Saturday, 21 May 2016

The joy of doing a geographical

There's a saying that I've heard is popular among therapists: 'Doing a geographical'. It's a phrase that supposedly originated in the rooms of Alcoholics Anonymous, and it describes something that's common among addicts. Essentially, to impulsively up sticks and move their lives from one place to somewhere completely new, in the belief that while they're on the first train to Timbuktu or wherever, their problems will be long gone. Of course, sadly, this hardly ever works. Blaming serious issues on circumstances or surroundings is a convenient way of avoiding the fact that the real problem is most likely staring you straight in the mirror. So yep, doing a geographical probably isn't the best idea for the addicts among us. But for everyone else...I'm inclined to think it can be EXACTLY what you need once in a while.

Sometimes, you just need to pack all your troubles into a big suitcase or maybe just an overnight bag and imagine yourself coming back to wherever you live refreshed and free from all the things that were stressing you out. Anyone who works in an office can vouch for the fact that when someone goes on holiday, they come back looking practically unrecognisable. They just have that distinctive 'I've spent a week away from the rat race and the grotty tube and the jolt of my horrendous alarm and the hassle of having to wash my clothes and squeeze in a trip to the gym and actually maintain some semblance of a social life AND get all my work done' healthy glow about them. You know the one I mean. There's nothing like a post-holiday colleague to remind you how haggard we all look most of the time.

When we book a holiday, we're not just thinking 'Where do I want to go?', it's also a case of 'Who do I want to be?' Do I want to be adventurous, independent, relaxed or maybe a bit of a romantic? Ticking off the bucket list is often another big consideration; few people can resist the pull of a new place. It's always brilliant to explore somewhere you've never been before, expanding your horizons and your mind and your memories as you go.

And the beauty of it is that you don't even have to be with anyone else to experience this. I read somewhere that the French have a saying that sums this up quite nicely, along the lines of: "It's better to travel alone than to be badly accompanied". And while I've never been brave enough to holiday alone, one of my friends took herself off to Japan for a couple of months last year and had what by all accounts sounds like (clichéd as I'm about to be), a life-affirming experience. Another recently told me that the solo trip she took to San Francisco was one of the best times of her life. There's something about being in an alien environment – with none of your usual routines and familiar faces around – that leads you to throw caution to the wind and set off on an adventure.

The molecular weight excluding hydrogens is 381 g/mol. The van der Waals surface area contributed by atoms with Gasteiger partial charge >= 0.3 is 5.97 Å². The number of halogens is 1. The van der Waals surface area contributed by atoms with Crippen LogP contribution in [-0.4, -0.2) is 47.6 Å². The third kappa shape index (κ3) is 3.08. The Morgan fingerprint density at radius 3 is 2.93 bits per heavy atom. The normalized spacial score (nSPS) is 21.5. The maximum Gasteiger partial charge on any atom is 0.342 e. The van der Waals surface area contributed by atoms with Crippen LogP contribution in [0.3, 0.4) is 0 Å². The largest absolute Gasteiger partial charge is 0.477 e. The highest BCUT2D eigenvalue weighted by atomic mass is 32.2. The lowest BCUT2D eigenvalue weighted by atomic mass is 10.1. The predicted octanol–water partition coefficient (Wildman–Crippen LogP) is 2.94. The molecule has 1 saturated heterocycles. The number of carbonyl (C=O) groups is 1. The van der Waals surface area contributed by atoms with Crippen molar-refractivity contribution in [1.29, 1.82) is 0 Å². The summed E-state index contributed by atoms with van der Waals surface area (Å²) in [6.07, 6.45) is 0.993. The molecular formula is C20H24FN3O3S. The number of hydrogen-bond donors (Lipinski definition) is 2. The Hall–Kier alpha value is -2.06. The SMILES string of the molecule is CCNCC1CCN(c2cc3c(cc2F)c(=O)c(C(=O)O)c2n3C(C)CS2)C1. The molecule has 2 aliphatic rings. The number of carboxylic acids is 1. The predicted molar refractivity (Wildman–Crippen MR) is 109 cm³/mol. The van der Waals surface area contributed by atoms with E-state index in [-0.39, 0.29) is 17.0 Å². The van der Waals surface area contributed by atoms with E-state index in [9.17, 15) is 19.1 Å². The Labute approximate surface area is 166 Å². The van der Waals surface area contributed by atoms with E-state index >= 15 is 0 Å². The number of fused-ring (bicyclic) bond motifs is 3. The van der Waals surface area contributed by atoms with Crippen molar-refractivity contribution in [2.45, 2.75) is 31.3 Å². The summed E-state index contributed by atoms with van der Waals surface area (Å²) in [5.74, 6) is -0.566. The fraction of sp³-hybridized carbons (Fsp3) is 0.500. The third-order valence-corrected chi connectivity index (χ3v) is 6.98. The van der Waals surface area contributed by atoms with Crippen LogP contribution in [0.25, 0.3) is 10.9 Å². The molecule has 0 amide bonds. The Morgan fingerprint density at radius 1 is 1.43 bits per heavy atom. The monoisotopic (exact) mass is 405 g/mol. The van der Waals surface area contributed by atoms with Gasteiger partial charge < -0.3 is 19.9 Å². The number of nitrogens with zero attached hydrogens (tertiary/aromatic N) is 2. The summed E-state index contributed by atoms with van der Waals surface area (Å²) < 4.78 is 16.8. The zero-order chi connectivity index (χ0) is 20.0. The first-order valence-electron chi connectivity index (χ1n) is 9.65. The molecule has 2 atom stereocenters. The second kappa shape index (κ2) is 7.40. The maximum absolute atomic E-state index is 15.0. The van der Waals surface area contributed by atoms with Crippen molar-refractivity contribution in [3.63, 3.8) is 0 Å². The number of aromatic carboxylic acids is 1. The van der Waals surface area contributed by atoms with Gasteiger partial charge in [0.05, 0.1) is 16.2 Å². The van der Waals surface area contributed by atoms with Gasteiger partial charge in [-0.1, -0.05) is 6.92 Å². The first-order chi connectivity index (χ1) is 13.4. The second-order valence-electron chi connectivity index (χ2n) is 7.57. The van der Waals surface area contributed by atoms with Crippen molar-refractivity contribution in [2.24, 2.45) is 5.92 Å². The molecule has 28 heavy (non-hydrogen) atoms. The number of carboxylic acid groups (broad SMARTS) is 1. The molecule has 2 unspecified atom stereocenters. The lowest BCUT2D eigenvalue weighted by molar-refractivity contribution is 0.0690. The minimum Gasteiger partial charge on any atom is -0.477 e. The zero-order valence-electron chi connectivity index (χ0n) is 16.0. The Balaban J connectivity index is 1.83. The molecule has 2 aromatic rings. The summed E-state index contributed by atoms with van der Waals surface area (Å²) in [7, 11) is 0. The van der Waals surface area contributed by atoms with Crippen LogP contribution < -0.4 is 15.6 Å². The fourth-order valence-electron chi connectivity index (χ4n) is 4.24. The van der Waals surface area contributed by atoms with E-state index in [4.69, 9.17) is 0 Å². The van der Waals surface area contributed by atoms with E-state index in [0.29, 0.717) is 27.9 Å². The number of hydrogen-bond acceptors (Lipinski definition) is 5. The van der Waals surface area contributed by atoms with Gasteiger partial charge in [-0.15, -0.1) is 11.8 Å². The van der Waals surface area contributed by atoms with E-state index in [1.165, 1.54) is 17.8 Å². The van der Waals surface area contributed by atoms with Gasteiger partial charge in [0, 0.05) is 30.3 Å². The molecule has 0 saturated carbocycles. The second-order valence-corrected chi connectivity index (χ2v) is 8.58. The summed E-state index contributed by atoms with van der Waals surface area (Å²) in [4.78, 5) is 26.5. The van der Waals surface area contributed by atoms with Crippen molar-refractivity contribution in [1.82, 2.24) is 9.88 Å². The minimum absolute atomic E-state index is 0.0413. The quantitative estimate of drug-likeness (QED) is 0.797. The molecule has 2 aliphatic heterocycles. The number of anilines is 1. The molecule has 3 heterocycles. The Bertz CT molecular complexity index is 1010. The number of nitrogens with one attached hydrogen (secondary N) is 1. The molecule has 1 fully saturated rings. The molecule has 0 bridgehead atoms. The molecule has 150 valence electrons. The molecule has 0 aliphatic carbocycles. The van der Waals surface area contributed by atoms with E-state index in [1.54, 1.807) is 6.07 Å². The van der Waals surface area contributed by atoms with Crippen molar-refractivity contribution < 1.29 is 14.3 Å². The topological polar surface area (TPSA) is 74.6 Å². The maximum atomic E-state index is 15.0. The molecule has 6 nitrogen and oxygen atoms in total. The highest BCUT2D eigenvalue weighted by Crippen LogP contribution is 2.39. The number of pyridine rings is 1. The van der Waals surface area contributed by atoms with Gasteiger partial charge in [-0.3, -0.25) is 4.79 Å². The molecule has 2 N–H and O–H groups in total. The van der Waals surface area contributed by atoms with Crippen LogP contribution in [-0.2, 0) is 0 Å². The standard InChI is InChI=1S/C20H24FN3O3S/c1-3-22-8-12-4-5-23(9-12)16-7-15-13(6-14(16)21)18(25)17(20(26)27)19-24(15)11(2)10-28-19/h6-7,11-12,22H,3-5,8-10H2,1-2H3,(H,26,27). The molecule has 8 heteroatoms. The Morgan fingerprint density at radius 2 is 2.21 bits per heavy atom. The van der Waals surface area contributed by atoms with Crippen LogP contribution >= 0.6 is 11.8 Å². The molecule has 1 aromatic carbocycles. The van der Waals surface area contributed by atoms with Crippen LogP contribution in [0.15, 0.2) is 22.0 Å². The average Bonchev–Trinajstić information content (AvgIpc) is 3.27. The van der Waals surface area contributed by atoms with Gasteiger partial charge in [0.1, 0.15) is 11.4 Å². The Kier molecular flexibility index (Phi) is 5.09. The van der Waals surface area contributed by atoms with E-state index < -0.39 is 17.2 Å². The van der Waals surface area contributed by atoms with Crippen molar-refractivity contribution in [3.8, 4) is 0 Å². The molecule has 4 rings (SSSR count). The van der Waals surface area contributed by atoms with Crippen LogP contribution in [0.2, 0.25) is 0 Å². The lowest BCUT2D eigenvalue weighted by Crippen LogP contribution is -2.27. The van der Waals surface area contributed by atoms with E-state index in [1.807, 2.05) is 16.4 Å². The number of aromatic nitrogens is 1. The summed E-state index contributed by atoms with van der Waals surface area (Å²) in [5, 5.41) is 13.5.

Luckily, pulling a geographical doesn't always have to mean venturing somewhere quite as far flung as San Francisco. And this weekend, mine was about as unglamorous as a geographical could get: Margate, to be precise. However much of a grotty reputation this little spot on the Kent coast might have, as the old tune goes, oh I do love to be beside the seaside. Yesterday, it was just as glorious as ever: the man boobs might have been out in force, but so was the sunshine, and the good cheer that comes with it (helped along by generous portions of ice cream and chips enjoyed on the beach).

Even in conditions that force you to unpack a mac, bundle up in fifteen layers and leave you with hair that’s less windswept, more wind-straggled, I still enjoy a trip to the seaside. I've ventured away from the Big Smoke to just about every location along the south coast: Whitstable, Dover, Broadstairs, Westgate, Deansgate, Dymchurch, Brighton and more. I've experienced the delights of the South West, during annual family holidays across Cornwall and Devon. I’ve even found myself sunbathing – or slow-cooking like a crackling pig at least – where such a thing is usually unimaginable: with Whitby Abbey looming in all its gothic splendour in the distance.

I know there are those who aren’t quite so convinced by the joys of the British seaside – with sand getting in places it shouldn’t, the murky seawater and tatty seaside towns being a poor substitute for the clear waters and four star luxury of the Caribbean – but for me, that’s all part of the charm. Where else but in Britain could you sail out to sea on a replica of Captain Cook’s ship, with the Pirates of the Caribbean soundtrack booming and a gruff voice of Northern wisdom to accompany your journey?
As my mother once wisely pointed out, the beach is also one of few places that can entertain anyone from the age of nought to 90. Whether you’re just watching the world go by from your sun lounger, engrossed in a book or building a sandcastle, there’s always something for everyone at the seaside.

And for those of you who somehow remain unconvinced by Sue's wisdom, just think: for your own getaway, there's always just visiting a park you haven't been to before, venturing into the countryside, or, as the legend that is Petula Clark once sang, the complete opposite, going 'Downtown, where all the lights are bright.' It might not be right for the members of AA, but if you're anything like me, doing a geographical might be just what the doctor ordered.